Williams v. UAL, Inc. et al

Filing 52

ORDER by Judge Yvonne Gonzalez Rogers granting 14 Motion to Dismiss; granting 6 Motion to Dismiss; granting 11 Motion to Dismiss (Attachments: # 1 Certificate/Proof of Service) (fs, COURT STAFF) (Filed on 12/13/2012)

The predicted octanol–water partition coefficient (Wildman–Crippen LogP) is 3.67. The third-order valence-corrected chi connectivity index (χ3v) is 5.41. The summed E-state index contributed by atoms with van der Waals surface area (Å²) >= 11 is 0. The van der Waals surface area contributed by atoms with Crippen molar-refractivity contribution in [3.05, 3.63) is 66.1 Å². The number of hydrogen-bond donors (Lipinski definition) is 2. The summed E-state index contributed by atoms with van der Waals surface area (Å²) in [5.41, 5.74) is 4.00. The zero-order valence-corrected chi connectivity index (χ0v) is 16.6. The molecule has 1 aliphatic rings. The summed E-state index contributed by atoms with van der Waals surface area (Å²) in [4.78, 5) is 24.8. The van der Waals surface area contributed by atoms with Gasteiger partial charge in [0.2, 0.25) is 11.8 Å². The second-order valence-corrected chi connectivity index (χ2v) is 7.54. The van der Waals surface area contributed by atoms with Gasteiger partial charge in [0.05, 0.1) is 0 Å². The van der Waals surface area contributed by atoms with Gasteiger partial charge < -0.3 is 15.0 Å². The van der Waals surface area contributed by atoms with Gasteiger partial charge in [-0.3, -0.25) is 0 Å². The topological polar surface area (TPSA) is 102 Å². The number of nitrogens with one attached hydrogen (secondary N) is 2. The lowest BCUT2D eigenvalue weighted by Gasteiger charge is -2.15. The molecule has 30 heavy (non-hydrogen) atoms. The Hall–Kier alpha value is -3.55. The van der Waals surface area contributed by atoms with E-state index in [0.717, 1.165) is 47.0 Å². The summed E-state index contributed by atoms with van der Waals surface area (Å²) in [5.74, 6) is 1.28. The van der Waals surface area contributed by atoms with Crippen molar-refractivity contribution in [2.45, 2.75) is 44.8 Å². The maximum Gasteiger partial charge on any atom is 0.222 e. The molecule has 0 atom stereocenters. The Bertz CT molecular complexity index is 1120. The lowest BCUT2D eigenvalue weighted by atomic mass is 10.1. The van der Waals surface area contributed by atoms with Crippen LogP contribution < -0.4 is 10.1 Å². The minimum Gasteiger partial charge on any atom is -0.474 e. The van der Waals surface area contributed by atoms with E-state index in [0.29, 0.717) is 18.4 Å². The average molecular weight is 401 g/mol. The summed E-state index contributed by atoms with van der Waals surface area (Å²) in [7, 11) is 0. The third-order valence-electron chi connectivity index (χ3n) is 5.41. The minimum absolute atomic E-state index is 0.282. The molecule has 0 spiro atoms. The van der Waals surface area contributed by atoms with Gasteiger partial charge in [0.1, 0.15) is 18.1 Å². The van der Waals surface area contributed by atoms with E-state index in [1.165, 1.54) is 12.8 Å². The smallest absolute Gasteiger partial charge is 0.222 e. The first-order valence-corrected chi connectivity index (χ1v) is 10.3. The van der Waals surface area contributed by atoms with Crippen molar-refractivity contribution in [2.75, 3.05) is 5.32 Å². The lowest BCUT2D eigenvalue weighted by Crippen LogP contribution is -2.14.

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1 2 3 4 5 6 UNITED STATES DISTRICT COURT 7 NORTHERN DISTRICT OF CALIFORNIA 8 9 ANTHONY L. WILLIAMS 10 Plaintiff, Case No.: 12-CV-3781 YGR ORDER GRANTING MOTIONS TO DISMISS United States District Court Northern District of California 11 12 13 14 vs. UAL, INC., ET AL., Defendants. 15 16 Plaintiff Anthony L. Williams (“Plaintiff”) filed his complaint on June 14, 2012, in the 17 Superior Court for the State of California, County of Alameda, against Defendants Chief Judge 18 James S. Ware; Judge Claudia Wilken; Clerk of the Court Richard W. Wieking; Chief Appellate 19 Judge Alex Kozinski; Judge Eugene E. Siler; Judge Carlos T. Bey [sic]; Judge M. Margaret 20 21 McKeown; Judge Sidney R. Thomas; Judge Barry G. Silverman; Judge Richard R. Clifton, Judge 22 Sidney R. Thomas; Judge Consuelo M. Callahan; Judge Mary H. Murguia; Secretary of Labor Hilda 23 Solis; and Administrative Law Judges Wayne C. Beyer, Oliver M. Transue, Paul Igasaki, E. Cooper 24 Brown and Gerald Etchingham (“Federal Defendants”), Defendant UAL, Inc., (“UAL”) and 25 Defendants the International Association of Machinists and Aerospace Workers (“IAM”), R. Thomas 26 27 28 Buffenbarger, Rich Delaney, and Robert Roach Jr. (collectively “the IAM Defendants”). (Notice of 1 2 Removal, Dkt. No. 1, Exh. 1.) The Federal Defendants removed the action by Notice of Removal filed July 18, 2012. (Id.) 3 4 Presently before the Court are three motions to dismiss. Defendant United States filed a motion to substitute and to dismiss the amended complaint on July 26, 2012. (Dkt. No. 11.) 5 Defendant UAL and Defendants the IAM Defendants also filed motions to dismiss. (Dkt. Nos. 6 and 6 7 14 respectively.) Having carefully considered the papers submitted and the pleadings in this action, and for the 8 9 10 reasons set forth below, the Court hereby GRANTS the Motions to Dismiss WITHOUT LEAVE TO AMEND. United States District Court Northern District of California 11 BACKGROUND 12 13 14 15 16 A. PLAINTIFF’S COMPLAINT AND PRIOR LITIGATION Plaintiff brings this action alleging claims arising from the termination of his employment with UAL in 2003. Plaintiff was employed by UAL, working under a collective bargaining agreement between UAL and IAM. Plaintiff alleges that, on May 8, 2003, he was ordered into the 17 18 offices of “the former Oakland maintenance Center Committeeman” and “immediately set upon for a 19 [planned] assault.” (Complaint at 43:6-8.) He called the Alameda County Sheriff to report the 20 assault. (Id. at 43:9-11.) Subsequently UAL officials, “with the IAM in attendance” told Plaintiff he 21 was being terminated. (Id. at 43:17-21.). He was told that “[w]e are not firing you for assaulting 22 Javier Lectora. We cannot prove this. We are firing you for bringing the police on Company 23 24 property, and not allowing Oakland Management to take care of the situation.” (Id.) He further 25 alleges that the union conspired with UAL to terminate him and abandoned representation of him, 26 knowing that he had sent a “Letter of Concern to the FAA.” (Id. at 44:12-15.) 27 28 2 1 Plaintiff appealed the termination decision through the internal grievance procedure. An 2 internal union-management grievance committee upheld the decision, and UAL officially terminated 3 Plaintiff in October 2003. (Complaint, Exh U 5:18-21.) 4 On September 8, 2004, more than a year after his termination, Plaintiff filed a complaint 5 against UAL and his former manager Ron King (“King”) in the federal district court, alleging 6 7 retaliatory discrimination under the Whistleblower Protection Program of the Wendell H. Ford 8 Aviation Investment and Reform Act for the 21st Century, 49 U.S.C. section 42121 (“WPP”), and 9 common law claims for intentional infliction of emotional distress, intentional misrepresentation and 10 negligent misrepresentation (Williams v. United Airlines, et al., N.D. Cal. Case No. 04-cv-3787 CW). United States District Court Northern District of California 11 12 The district court in that action granted the motion of UAL and King for summary judgment on the 13 WPP claim and dismissal of failure to state a claim on the state tort claims. Plaintiff appealed that 14 ruling to the Ninth Circuit Court of Appeals, which affirmed the summary judgment and order of 15 dismissal. Williams v. United Airlines, Inc., 500 F.3d 1019, 1021-25 (9th Cir. 2007). 16 In 2008, Plaintiff filed a complaint against UAL with the United States Department of 17 18 Labor.1 A Department of Labor Administrative Law Judge (“ALJ”) recommended dismissal of 19 Plaintiff’s complaint because he filed his claim more than ninety days after the filing deadline for 20 such claims. On September 21, 2009, the Administrative Review Board (“ARB” or “Board”) 21 affirmed the ALJ. Williams v. United Airlines, ARB No. 08-063, ALJ No. 2008- AIR-003 (ARB 22 Sept. 21, 2009). The Board also denied reconsideration. Williams v. United Airlines, ARB No. 0823 24 063, ALJ No. 2008- AIR-003 (ARB June 23, 2010). Plaintiff appealed the Board’s decision to the 25 Federal Circuit, which found that it did not have jurisdiction to review the decision and transferred 26 the case to the Ninth Circuit. Williams v. U.S. Dept. of Labor, 370 Fed. Appx. 97, 97-98 (Fed. Cir. 27 1 28 This portion of the procedural history is drawn, in part, from the district court’s order in Williams v. Department of Labor, N.D. Cal. Case No. 11-cv-6653 CW, 2012 WL 1536338 (N.D. Cal. May 1, 2012). 3 1 2010). In August 2011, the Ninth Circuit determined that it had jurisdiction and affirmed the 2 Board’s denial of Plaintiff’s claim. Williams v. U.S. Dept. of Labor, 447 F. App’x 853, 854 (9th Cir. 3 2011). 4 In December 2011, Plaintiff sued the Department of Labor based upon the handling of his 5 administrative complaint. On May 1, 2012, the district court granted the Department of Labor’s 6 7 motion to dismiss that action. Williams v. U.S. Dept. of Labor, Case No. 11-cv-6653 CW, 2012 WL 8 1536338 (N.D. Cal. May 1, 2012). 9 B. 10 PROCEDURAL HISTORY OF THIS ACTION Plaintiff filed the instant action in the state court on June 14, 2012. The Federal Defendants United States District Court Northern District of California 11 12 13 14 15 16 filed their Notice of Removal on July 18, 2012. All defendants filed motions to dismiss and Plaintiff filed a Motion for Remand. On September 13, 2012, this Court issued its order denying Plaintiff’s Motion for Remand and setting a further briefing schedule on the pending motions to dismiss. (Dkt. No. 38.) In that Order, the Court noted that Plaintiff’s appeal of the removal had been dismissed by the United States 17 18 Court of Appeals for the Ninth Circuit by Order issued August 14, 2012. (See Dkt. No. 36.) The 19 September 13, 2012 Order required Plaintiff to file an opposition brief no later than September 28, 20 2012. (Id. at 4.) 21 On September 21, 2012, Plaintiff submitted a document entitled “A Verified Complaint for 22 Declaratory and Injunctive Relief and Damages From Racketeering, Conspiracy to Engage in a 23 24 Pattern of Racketeering Activity, Judicial Discrimination and Misconduct Including Obstruction of 25 Justice, Violates of the Equal Employment Act of 1991; Title VII of the Civil Rights Act of 1964, the 26 Equal Access to Justice Act of 1980, Statute Nullification in Violation of the Tenth Amendment; and 27 Related Claims. . . Plaintiff’s Reply to Court; A Motion to Remand/and Opposition to Dismiss Dated 28 4 1 2 by Court: Sept. 13, 2012.” (Dkt. No. 41.) Defendants filed their respective replies on October 17, 2012, (Dkt. Nos. 42, 44, 46) and Plaintiff filed a sur-reply on October 25, 2012. (Dkt. No. 47.) 2 3 STANDARDS APPLICABLE TO THESE MOTIONS 4 A motion to dismiss under Rule 12(b)(6) tests for the legal sufficiency of the claims 5 alleged in the complaint. Ileto v. Glock. Inc., 349 F.3d 1191, 1199-1200 (9th Cir. 2003). 6 7 Review is generally limited to the contents of the complaint. Allarcom Pay Television. Ltd. v. 8 Gen. Instrument Corp., 69 F.3d 381, 385 (9th Cir. 1995). All allegations of material fact are 9 taken as true. Erickson v. Pardus, 551 U.S. 89, 93, 94 (2007). However, legally conclusory 10 statements not supported by actual factual allegations need not be accepted. See Ashcroft v. United States District Court Northern District of California 11 12 13 Iqbal, 556 U.S. 662, 679 (2009) (“Iqbal”). A complaint should not be dismissed under Rule 12(b)(6) “unless it appears beyond doubt 14 that the plaintiff can prove no set of facts in support of his claim which would entitle him to relief.” 15 Conley v. Gibson, 355 U.S. 41, 45–46. “So long as the Plaintiff alleges facts to support a theory that 16 is not facially implausible, the court’s skepticism is best reserved for later stages of the proceeding 17 18 when the Plaintiff’s case can be rejected on evidentiary grounds.” Balderas v. Countywide Bank, 664 19 F .3d 787, 790 (9th Cir. 2009). Nevertheless, “when the allegations in a complaint, however true, 20 could not raise a claim of entitlement to relief,” dismissal is appropriate. Bell Atl. Corp. v. Twombly, 21 550 U.S. 544, 558 (2007) (“Twombly”). Thus, a motion to dismiss will be granted if the complaint 22 does not proffer enough facts to state a claim for relief that is plausible or actionable on its face. 23 24 25 26 27 28 See id. at 558-59. 2 The document appearing at Docket No. 41, Plaintiff’s opposition to the motions to dismiss, was mailed directly to chambers and, due to a clerical error, was not recognized immediately as a new filing, resulting in a delay in its entry on the electronic docketing system until October 10, 2012. Defendants contend that their replies were timely filed, as they did not receive notice of the opposition until the document was entered on ECF. Plaintiff’s October 25, 2012 filing objects to the replies as untimely, in addition to making substantive arguments on the merits of the motions. (Dkt. No. 47.) In the interests of justice and judicial efficiency, the Court deems the replies to have been filed timely and has considered the additional substantive arguments raised in Plaintiff’s unauthorized October 25 filing in reaching this ruling. 5 DISCUSSION 1 Plaintiff’s complaint generally alleges that Defendants engaged in a conspiracy to terminate 2 3 him from his employment for improper reasons and to uphold that termination through the various 4 legal challenges he has made over the past several years. Plaintiff’s legal theories primarily rely on 5 the Racketeer Influenced Corrupt Organizations Act, 18 U.S.C. § 1961 et seq. (“RICO”) and the 6 7 Sarbanes-Oxley Act, 18 U.S.C. § 1514A, (“SOX”) as amended by the Dodd-Frank Wall Street 8 Reform and Consumer Protection Act of 2010.3 9 A. 10 FEDERAL DEFENDANTS 1. Judicial Immunity United States District Court Northern District of California 11 “[J]udicial immunity is an immunity from suit, not just from ultimate assessment of 12 13 damages.” Mireles v. Waco, 502 U.S. 9, 11 (1991); see also Stump v. Sparkman, 435 U.S. 349 356- 14 57 (1978). “Accordingly, judicial immunity is not overcome by allegations of bad faith or malice.” 15 Mireles, 502 U.S. at 11. An act is considered “judicial” when it is a function normally performed by 16 a judge and the parties dealt with the judge in a judicial capacity. Stump, 435 U.S. at 362. 17 18 Allegations of conspiracy do not defeat such immunity. Ashelman v. Pope, 793 F.2d 1072, 1078 (9th 19 Cir. 1986). Plaintiff’s claims against judges of the Ninth Circuit and District Court are all directly 20 related to actions they took in performing their normal functions in a judicial capacity. (Complaint at 21 44-58.) 22 Likewise, the matters alleged against Defendant Wieking, Clerk of the Court, are also 23 24 protected by absolute quasi-judicial immunity. Court personnel have absolute quasi-judicial 25 immunity when they perform tasks that are an integral part of the judicial process. Moore v. 26 Brewster, 96 F.3d 1240, 1244 (9th Cir. 1996); Samuel v. Michaud, 980 F. Supp. 1381, 1403 (D. 27 3 28 Plaintiff’s allegations mention Title VII of the Civil Rights Act of 1964, the Equal Employment Act of 1991; the Equal Access to Justice Act of 1980, and other authorities. However, the focus of the allegations appears to be RICO and SOX and alleged predicate acts thereunder. 6 1 Idaho 1996) aff’d, 129 F.3d 127 (9th Cir. 1997); In re Castillo, 297 F.3d 940, 952 (9th Cir. 2002). 2 Here the allegations against Defendant Wieking are all actions that are part of the judicial function. 3 (Complaint at 48-49.) 4 Accordingly, Defendants Kozinski, Siler, Bey (sic), McKeown, Thomas, Silverman, Clifton, 5 Thomas, Callahan, and Murguia, Ware, Wieking and Wilken are DISMISSED WITHOUT LEAVE TO 6 7 AMEND. 8 2. Claims Against Department of Labor Employees 9 The doctrine of res judicata bars a plaintiff from bringing a claim under any “grounds for 10 recovery which could have been asserted, whether they were or not, in a prior suit between the same United States District Court Northern District of California 11 12 parties (or their privies) on the same cause of action, if the prior suit concluded in a final judgment 13 on the merits rendered by a court of competent jurisdiction.” Ross v. Int’l Bhd. of Elec. Workers, 634 14 F.2d 453, 457 (9th Cir. 1980); see also Owens v. Kaiser Found. Health Plan, Inc., 244 F.3d 708, 713 15 (9th Cir. 2001). 16 The claims against defendants Solis, Beyer, Transue, Igasaki, Brown and Etchingham here 17 18 allege that these employees conspired and wrongly denied Plaintiff’s administrative claims against 19 UAL. (Complaint at 57-70.) Plaintiff previously litigated claims complaining of the same conduct 20 against the Department of Labor. Those claims were rejected by the district court in a final 21 judgment. Thus, the motion here must be granted and the claims against Defendants Solis, Beyer, 22 Transue, Igasaki, Brown and Etchingham are DISMISSED WITHOUT LEAVE TO AMEND.4 23 24 25 26 4 27 28 The Federal Defendants also move to dismiss under Rule 12(b)(1) of the Federal Rules of Civil Procedure for lack of subject matter jurisdiction on the grounds that Plaintiff’s damage claims could only be brought against the United States, not individual federal defendants acting in their official capacities, and are subject to dismissal on sovereign immunity grounds. The Court does not reach this argument given Plaintiff’s failure to allege a basis for relief against the Federal Defendants otherwise. 7 1 B. DEFENDANT UAL Plaintiff’s employment was terminated in 2003. He alleges no actions by UAL since that 2 3 time giving rise to his claims. Instead, Plaintiff’s claims are little more than generalized allegations 4 that UAL engaged in racketeering activity in violation of RICO and SOX. (Complaint at 40-41.) 5 Any suit under SOX (as amended by Dodd-Frank) must be filed within 180 days of the actions 6 7 giving rise to the claim. 18 U.S.C. § 1514A(b)(2)(D). An action under the civil RICO statute must 8 be filed within four years of the actions giving rise to the claim. Agency Holding Corp. v. Malley- 9 Duff & Associates, Inc., 483 U.S. 143, 156 (1987) (establishing four year statute of limitations). 10 Because Plaintiff has not alleged facts sufficient to establish a claim for relief and does not United States District Court Northern District of California 11 12 appear able to state a claim that is not otherwise time-barred, UAL’s motion to dismiss is GRANTED 13 WITHOUT LEAVE TO AMEND. 14 C. 15 16 CLAIMS AGAINST THE IAM DEFENDANTS Plaintiff alleges claims against IAM and the individual IAM defendants arising out of his termination and the arbitration hearing that affirmed that termination. (See Complaint at 41-44.) His 17 18 allegations against these defendants are that they did not represent him fairly in connection with his 19 grievance arising from that termination. Both federal labor law and the federal statutory duty of fair 20 representation completely preempt Plaintiff’s claims. See Hawaiian Airlines, Inc. v. Norris, 512 U.S. 21 246, 253, 260 (1994) (disputes arising out of terms of collective bargaining agreement are preempted 22 by Railway Labor Act [“RLA”], and preemption analysis is “virtually identical” to the pre-emption 23 24 standard in cases involving § 301 of the LMRA); see also Adkins v. Mireles, 526 F.3d 531 540-42 25 (9th Cir. 2008) (§ 301 preempted claims for breach of contract, fraud, intentional infliction of 26 emotional distress and RICO). Regardless of whether such claims are framed as a violation of 27 28 8 1 2 another state law or of a federal law, such as RICO, they are preempted. Adkins, 526 F.3d at 542; Saridakis v. United Airlines, 166 F.3d 1272 (9th Cir. 1999).5 3 Claims of breach of a duty of fair representation are subject to a six-month statute of 4 limitations. See DelCostello v. Teamsters, 462 U.S. 151 (1983) (duty of fair representation claims 5 under the Labor Management Relations Act, section 301, are governed by six-month statute of 6 7 limitations); Lea v. Republic Airlines, 903 F.2d 624, 633 (9th Cir. 1990) (applying six-month statute 8 of limitations to duty of fair representation claims under analogous provisions of the RLA.) The 9 statute of limitations begins to run when the plaintiff knows or should know of the union’s alleged 10 wrongdoing. Stone v. Writers Guild of America, 101 F.3d 1312, 1314 (9th Cir. 1996). Even if United States District Court Northern District of California 11 12 Plaintiff’s claims were construed to fall outside the duty of fair representation framework, as stated 13 above, the longest statute of limitations in play (the RICO limitations period) is four years. 14 Here, the statute of limitations on Plaintiff’s claims began running no later than his 15 16 termination in 2003. He makes no allegations of any subsequent acts or occurrences that would change the triggering event for statute of limitations purposes. To the contrary, his allegations focus 17 18 on the May 2003 altercation between himself and other union members, and his subsequent 19 termination notice and arbitration confirming the termination. (Complaint at 43-44.)6 Moreover, the 20 history of Plaintiff’s litigation prior to the instant action demonstrate that Plaintiff was aware of the 21 acts giving rise to his complaint no later than the 2004 filing of his original action against UAL for 22 retaliatory discharge. As a result, regardless of which statute of limitations applies to Plaintiff’s 23 24 claims, they are time-barred. 25 26 27 5 Further, to the extent that Plaintiff is attempting to state a claim based upon SOX against the union, that statute applies only to publicly traded companies, not to labor unions. 18 U.S.C. § 1514A. 6 28 Indeed, Plaintiff stated in his response to the motions that it was not the IAM Defendants but a completely different union that was responsible for his representation by the time of his grievance hearing. (Plaintiff’s Response, Dkt No. 41, at 12:11-13.) 9 1 Finally, federal law is well-established that claims against individual union officers for 2 breach of the duty of fair representation are not permitted. See Atkinson v. Sinclair Refining Co., 370 3 U.S. 238, 245-49 (1962); Evangelista v. Inlandboatmen’s Union of Pac., 777 F.2d 1390, 1400 (9th 4 Cir. 1985); Peterson v. Kennedy, 771 F.2d 1244, 1257-58 (9th Cir. 1985). Thus the claims against 5 Defendants Buffenbarger, Delaney, and Roach are barred as well. 6 7 8 As a result, the IAM Defendants’ Motion to Dismiss is GRANTED WITHOUT LEAVE TO AMEND. 9 10 CONCLUSION The Motions to Dismiss of the Federal Defendants, UAL, and the IAM Defendants are United States District Court Northern District of California 11 12 13 14 GRANTED. As no amendment could cure the above deficiencies in the complaint, no leave to amend is granted. This Order terminates Docket Nos. 6, 11, and 14. 15 16 17 IT IS SO ORDERED. Date: December 13, 2012 _______________________________________ YVONNE GONZALEZ ROGERS UNITED STATES DISTRICT COURT JUDGE 18 19 20 21 22 23 24 25 26 27 28 10